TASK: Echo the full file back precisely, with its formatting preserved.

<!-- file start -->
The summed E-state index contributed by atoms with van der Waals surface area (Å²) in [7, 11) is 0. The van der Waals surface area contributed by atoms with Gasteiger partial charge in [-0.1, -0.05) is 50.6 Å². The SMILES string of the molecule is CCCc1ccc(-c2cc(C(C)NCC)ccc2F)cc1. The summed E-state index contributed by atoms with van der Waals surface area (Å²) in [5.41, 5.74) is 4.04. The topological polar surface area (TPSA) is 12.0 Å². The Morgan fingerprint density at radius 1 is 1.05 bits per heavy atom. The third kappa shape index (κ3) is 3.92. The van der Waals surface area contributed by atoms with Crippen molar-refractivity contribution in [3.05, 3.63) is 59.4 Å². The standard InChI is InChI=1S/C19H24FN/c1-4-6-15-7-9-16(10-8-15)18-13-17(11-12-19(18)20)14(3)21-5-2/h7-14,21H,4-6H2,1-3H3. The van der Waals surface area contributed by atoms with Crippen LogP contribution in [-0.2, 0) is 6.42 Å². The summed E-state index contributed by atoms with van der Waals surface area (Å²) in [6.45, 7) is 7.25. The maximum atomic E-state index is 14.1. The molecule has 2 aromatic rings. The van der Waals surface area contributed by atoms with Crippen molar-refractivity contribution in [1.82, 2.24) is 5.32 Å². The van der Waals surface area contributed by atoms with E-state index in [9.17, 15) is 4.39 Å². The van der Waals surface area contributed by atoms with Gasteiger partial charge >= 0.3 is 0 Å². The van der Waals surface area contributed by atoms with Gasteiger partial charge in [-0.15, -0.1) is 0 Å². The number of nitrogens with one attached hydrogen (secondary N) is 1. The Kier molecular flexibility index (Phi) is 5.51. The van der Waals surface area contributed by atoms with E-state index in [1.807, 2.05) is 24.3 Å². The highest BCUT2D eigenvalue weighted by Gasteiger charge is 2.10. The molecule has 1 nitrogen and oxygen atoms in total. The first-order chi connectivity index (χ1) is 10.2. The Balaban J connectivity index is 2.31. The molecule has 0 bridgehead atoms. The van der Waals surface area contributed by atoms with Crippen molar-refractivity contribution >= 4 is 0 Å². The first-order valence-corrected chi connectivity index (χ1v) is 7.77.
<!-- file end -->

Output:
The summed E-state index contributed by atoms with van der Waals surface area (Å²) in [7, 11) is 0. The van der Waals surface area contributed by atoms with Gasteiger partial charge in [-0.1, -0.05) is 50.6 Å². The SMILES string of the molecule is CCCc1ccc(-c2cc(C(C)NCC)ccc2F)cc1. The summed E-state index contributed by atoms with van der Waals surface area (Å²) in [5.41, 5.74) is 4.04. The topological polar surface area (TPSA) is 12.0 Å². The Morgan fingerprint density at radius 1 is 1.05 bits per heavy atom. The third kappa shape index (κ3) is 3.92. The van der Waals surface area contributed by atoms with Crippen molar-refractivity contribution in [3.05, 3.63) is 59.4 Å². The standard InChI is InChI=1S/C19H24FN/c1-4-6-15-7-9-16(10-8-15)18-13-17(11-12-19(18)20)14(3)21-5-2/h7-14,21H,4-6H2,1-3H3. The van der Waals surface area contributed by atoms with Crippen LogP contribution in [-0.2, 0) is 6.42 Å². The summed E-state index contributed by atoms with van der Waals surface area (Å²) in [6.45, 7) is 7.25. The maximum atomic E-state index is 14.1. The molecule has 2 aromatic rings. The van der Waals surface area contributed by atoms with Crippen molar-refractivity contribution in [1.82, 2.24) is 5.32 Å². The van der Waals surface area contributed by atoms with E-state index in [9.17, 15) is 4.39 Å². The van der Waals surface area contributed by atoms with Gasteiger partial charge >= 0.3 is 0 Å². The van der Waals surface area contributed by atoms with Gasteiger partial charge in [-0.15, -0.1) is 0 Å². The number of nitrogens with one attached hydrogen (secondary N) is 1. The Kier molecular flexibility index (Phi) is 5.51. The van der Waals surface area contributed by atoms with E-state index in [1.807, 2.05) is 24.3 Å². The highest BCUT2D eigenvalue weighted by Gasteiger charge is 2.10. The molecule has 1 nitrogen and oxygen atoms in total. The first-order chi connectivity index (χ1) is 10.2. The Balaban J connectivity index is 2.31. The molecule has 0 bridgehead atoms. The van der Waals surface area contributed by atoms with Crippen molar-refractivity contribution >= 4 is 0 Å². The first-order valence-corrected chi connectivity index (χ1v) is 7.77.